You could use find to build a filter to use with rsync, then update the filter every few days if it takes too long to create.

I have used a script to build a filter on the source server to exclude anything over 5 days old, invoked when the sync starts, but it only parses around 2000 files per run.


On 2/07/2015 2:34 a.m., Ken Chase wrote:
What is taking time, scanning inodes on the destination, or recopying the entire
backup because of either source read speed, target write speed or a slow 
between them?

Do you keep a full new backup every day, or are you just overwriting the target


On Wed, Jul 01, 2015 at 10:06:57AM +0200, Dirk van Deun said:
   >> If your goal is to reduce storage, and scanning inodes doesnt matter,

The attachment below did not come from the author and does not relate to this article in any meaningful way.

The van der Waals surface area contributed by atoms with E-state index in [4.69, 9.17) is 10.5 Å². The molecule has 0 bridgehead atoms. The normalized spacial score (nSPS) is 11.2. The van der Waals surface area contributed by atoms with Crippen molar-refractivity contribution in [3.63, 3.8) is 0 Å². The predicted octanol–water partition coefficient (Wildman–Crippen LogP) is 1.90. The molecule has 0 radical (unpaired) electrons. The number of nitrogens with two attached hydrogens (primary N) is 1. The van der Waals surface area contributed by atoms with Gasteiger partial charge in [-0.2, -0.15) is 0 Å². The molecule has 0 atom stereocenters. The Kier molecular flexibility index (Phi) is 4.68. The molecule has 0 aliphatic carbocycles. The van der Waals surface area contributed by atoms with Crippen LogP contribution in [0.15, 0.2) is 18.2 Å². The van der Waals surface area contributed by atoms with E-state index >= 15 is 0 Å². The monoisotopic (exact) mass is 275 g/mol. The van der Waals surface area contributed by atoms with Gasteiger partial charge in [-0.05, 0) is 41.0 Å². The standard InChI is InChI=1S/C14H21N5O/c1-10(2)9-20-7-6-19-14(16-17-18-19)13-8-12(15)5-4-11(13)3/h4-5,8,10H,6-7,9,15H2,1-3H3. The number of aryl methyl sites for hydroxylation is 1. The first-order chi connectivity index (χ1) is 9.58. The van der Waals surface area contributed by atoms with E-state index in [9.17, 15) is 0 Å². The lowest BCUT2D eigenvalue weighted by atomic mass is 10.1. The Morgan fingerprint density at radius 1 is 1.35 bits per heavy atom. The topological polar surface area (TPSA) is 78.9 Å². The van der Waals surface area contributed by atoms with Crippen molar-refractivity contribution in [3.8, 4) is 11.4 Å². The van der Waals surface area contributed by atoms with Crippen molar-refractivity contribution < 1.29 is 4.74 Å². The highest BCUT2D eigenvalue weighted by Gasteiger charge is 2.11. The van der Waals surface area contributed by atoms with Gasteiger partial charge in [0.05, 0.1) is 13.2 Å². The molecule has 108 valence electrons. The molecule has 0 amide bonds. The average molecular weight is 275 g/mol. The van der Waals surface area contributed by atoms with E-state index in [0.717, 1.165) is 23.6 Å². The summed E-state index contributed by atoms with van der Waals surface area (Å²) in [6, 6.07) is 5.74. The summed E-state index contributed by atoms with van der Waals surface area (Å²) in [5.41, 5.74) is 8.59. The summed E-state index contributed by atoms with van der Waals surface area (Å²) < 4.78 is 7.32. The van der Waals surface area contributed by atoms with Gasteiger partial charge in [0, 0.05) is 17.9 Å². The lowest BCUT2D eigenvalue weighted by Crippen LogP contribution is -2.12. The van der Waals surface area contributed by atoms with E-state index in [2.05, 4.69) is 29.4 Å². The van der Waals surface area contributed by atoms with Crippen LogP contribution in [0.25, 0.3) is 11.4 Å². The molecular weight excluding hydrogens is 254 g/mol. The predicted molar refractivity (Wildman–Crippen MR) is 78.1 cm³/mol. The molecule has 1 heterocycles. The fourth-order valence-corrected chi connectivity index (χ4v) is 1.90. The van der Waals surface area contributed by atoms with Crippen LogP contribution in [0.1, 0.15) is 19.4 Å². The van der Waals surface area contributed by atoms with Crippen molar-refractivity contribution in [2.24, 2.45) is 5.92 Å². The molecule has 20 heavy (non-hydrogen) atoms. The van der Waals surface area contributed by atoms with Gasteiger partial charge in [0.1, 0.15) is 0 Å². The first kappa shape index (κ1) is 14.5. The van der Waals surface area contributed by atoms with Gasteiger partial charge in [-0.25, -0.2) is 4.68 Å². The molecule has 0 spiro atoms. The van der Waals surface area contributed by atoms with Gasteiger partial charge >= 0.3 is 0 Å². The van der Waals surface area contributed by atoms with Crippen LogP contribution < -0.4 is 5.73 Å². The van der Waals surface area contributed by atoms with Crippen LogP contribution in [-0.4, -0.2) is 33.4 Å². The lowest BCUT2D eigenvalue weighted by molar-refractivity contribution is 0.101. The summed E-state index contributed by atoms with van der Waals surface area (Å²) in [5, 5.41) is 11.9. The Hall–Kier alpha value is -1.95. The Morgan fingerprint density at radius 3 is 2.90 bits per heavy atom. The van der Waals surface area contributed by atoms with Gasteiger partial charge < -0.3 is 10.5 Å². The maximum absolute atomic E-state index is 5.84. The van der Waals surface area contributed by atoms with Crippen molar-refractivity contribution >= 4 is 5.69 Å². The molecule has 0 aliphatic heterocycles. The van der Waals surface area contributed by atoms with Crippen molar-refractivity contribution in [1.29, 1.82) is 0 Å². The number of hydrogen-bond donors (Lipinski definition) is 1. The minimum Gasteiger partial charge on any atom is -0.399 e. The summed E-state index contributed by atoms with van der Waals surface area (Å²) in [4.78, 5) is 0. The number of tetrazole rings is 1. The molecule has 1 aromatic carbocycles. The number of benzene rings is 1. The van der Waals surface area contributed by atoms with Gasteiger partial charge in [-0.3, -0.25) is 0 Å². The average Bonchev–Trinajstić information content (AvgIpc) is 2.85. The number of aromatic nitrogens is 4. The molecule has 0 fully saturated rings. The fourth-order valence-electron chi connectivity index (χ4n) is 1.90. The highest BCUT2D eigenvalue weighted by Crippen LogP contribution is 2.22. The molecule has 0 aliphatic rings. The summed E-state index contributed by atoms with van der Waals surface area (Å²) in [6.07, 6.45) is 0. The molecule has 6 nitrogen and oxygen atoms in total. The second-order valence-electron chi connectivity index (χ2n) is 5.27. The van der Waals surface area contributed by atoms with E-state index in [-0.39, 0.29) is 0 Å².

>> use --link-dest for targets. However, that'll keep a backup for every
   >> time that you run it, by link-desting yesterday's copy.
   >The goal was not to reduce storage, it was to reduce work.  A full
   >rsync takes more than the whole night, and the destination server is
   >almost unusable for anything else when it is doing its rsyncs.  I
   >am sorry if this was unclear.  I just want to give rsync a hint that
   >comparing files and directories that are older than one week on
   >the source side is a waste of time and effort, as the rsync is done
   >every day, so they can safely be assumed to be in sync already.
   >Dirk van Deun
   >Ceterum censeo Redmond delendum

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